In the extensible sanitary napkin embodiment shown in FIGS. 1-5, the portions of the topsheet and backsheet at the edges of the topsheet and backsheet, however, are secured together using an extensible adhesive 92 around the perimeter of the sanitary napkin and in addition, a plurality of mechanical bonds 94 in the perimeter area. The extensible adhesive 92 provides an impervious extensible seal around the perimeter of the sanitary napkin. The mechanical bonds 94 (only a portion of which are shown in Fig. 1) provide added strength. The mechanical bonds 94 are arranged in intermittent zones (or regions) of bonded and nonbonded areas.

FIG. 13 shows the details of one pattern of bonded and unbonded areas 96 and 98 that can be used for this purpose. In the embodiment shown in FIG. 13, the bonded areas comprise a plurality of spaced apart line segments that are approximately perpendicular to the longitudinal edges 42C of the absorbent core 42 at each bond. The bonded areas 96, thus, typically have at least a component that is oriented in the transverse direction. The bonded areas 96 can, in other embodiments, be in many suitable patterns, including but not limited to geometric shapes, such as circles or squares or other suitable configurations or in continuous or intermittent lines. Regardless of the exact pattern which is used, the bonded areas should be spaced apart in the desired direction of extensibility for the completely assembled absorbent article so they are separated by unbonded areas. The bonded areas 96 are not extensible and the unbonded areas 98 are extensible.

The bonded areas 96 are preferably formed by a heat and pressure process in which the application of temperature and pressure are carefully controlled so that neither the material comprising the topsheet nor the material comprising the backsheet are melted in the process. If either the temperature or the pressure is too high, and the topsheet, the backsheet, or both are melted, the bond formed will become brittle which may result in the topsheet and/or backsheet material tearing at the bond site. A suitable seal of a SELFed polyethylene formed film topsheet and a SELFed polyethylene film backsheet can be formed by a heated plate having bonded areas as shown in Fig. 1 which are approximately 6 mm x 2 mm which are spaced 5 mm apart. The plate is heated to 170°F for 5 seconds and the seal is formed using hand pressure.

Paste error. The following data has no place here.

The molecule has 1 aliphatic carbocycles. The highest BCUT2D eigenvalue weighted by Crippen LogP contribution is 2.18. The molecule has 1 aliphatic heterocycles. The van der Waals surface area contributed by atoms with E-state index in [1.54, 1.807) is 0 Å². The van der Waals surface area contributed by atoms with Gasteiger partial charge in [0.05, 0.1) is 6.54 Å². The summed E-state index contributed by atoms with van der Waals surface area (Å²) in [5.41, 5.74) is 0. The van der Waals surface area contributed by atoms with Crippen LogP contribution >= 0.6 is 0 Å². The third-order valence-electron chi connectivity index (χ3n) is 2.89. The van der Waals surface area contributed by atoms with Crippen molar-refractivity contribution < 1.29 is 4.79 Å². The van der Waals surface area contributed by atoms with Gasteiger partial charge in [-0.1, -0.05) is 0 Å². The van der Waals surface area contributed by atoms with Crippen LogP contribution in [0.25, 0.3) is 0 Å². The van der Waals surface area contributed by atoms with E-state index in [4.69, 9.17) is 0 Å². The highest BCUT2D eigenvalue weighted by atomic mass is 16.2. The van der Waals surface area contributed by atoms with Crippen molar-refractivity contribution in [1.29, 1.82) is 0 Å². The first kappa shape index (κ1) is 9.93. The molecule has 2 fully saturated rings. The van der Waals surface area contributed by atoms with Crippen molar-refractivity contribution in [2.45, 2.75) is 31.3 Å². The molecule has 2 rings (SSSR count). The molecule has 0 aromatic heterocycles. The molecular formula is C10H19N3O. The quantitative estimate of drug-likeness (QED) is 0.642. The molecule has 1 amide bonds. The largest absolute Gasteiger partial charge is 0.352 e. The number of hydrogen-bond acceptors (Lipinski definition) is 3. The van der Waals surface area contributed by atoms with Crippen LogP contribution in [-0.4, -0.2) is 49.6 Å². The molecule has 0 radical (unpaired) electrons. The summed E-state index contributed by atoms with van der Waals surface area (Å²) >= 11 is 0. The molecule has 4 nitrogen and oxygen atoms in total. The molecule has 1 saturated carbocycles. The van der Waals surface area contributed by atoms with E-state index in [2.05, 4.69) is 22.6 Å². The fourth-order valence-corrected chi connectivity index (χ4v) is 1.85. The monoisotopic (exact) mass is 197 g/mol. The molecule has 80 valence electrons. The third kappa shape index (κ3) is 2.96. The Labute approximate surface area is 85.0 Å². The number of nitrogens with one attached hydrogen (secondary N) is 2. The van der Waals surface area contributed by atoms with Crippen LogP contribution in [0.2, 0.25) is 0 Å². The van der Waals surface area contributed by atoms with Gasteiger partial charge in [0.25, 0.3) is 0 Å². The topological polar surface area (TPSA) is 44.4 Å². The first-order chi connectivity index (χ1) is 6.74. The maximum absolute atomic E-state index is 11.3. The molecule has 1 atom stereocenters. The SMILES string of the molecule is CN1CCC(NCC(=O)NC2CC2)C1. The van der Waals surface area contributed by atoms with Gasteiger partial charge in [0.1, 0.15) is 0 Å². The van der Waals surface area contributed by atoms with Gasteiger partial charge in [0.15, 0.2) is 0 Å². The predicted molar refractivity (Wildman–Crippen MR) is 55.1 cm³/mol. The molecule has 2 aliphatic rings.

The above manners of joining the components are preferred for ease of construction. (Other means of uniting the various components can be used.) For instance, the present invention also includes so-called "tube" products. In these products, a liquid pervious cover material (such as topsheet material) can be wrapped completely around the absorbent core and the backsheet, and then the components can be secured together. In alternative arrangements, the topsheet could be wrapped around the core, and the wrapped core could be placed on and secured to the backsheet.

G. Side Extensions

The sanitary napkin 20 preferably also comprises a pair of side extensions 52, one of which is located along each longitudinal side edge 22 of the main body portion 21. The side extensions 52 can comprise side wrapping elements (or "panty covering components") that preferably automatically fold around the elasticized side edges of the wearer's panties when the sanitary napkin is placed in the wearer's panties and the panties are pulled up by the wearer, or side flaps that the wearer manually wraps around the panties.

The description herein of the side extensions 52 being "joined to", "located along" (or "associated with") the longitudinal side edges 22 of the main body portion 21 is intended to include embodiments in which the side extensions 52 are integral with the main body portion 21 (and comprise extensions of the components thereof, such as the topsheet and the backsheet) as well as embodiments in which the side extensions 52 comprise separate elements that are attached to the main body portion 21 either at or inboard of the longitudinal side edges 22 of the main body portion 21. If the side extensions 52 comprise separate elements, they may be attached to any portion of the main body portion 21, such as the body-facing side, the garment- facing side, or some point in between these two sides.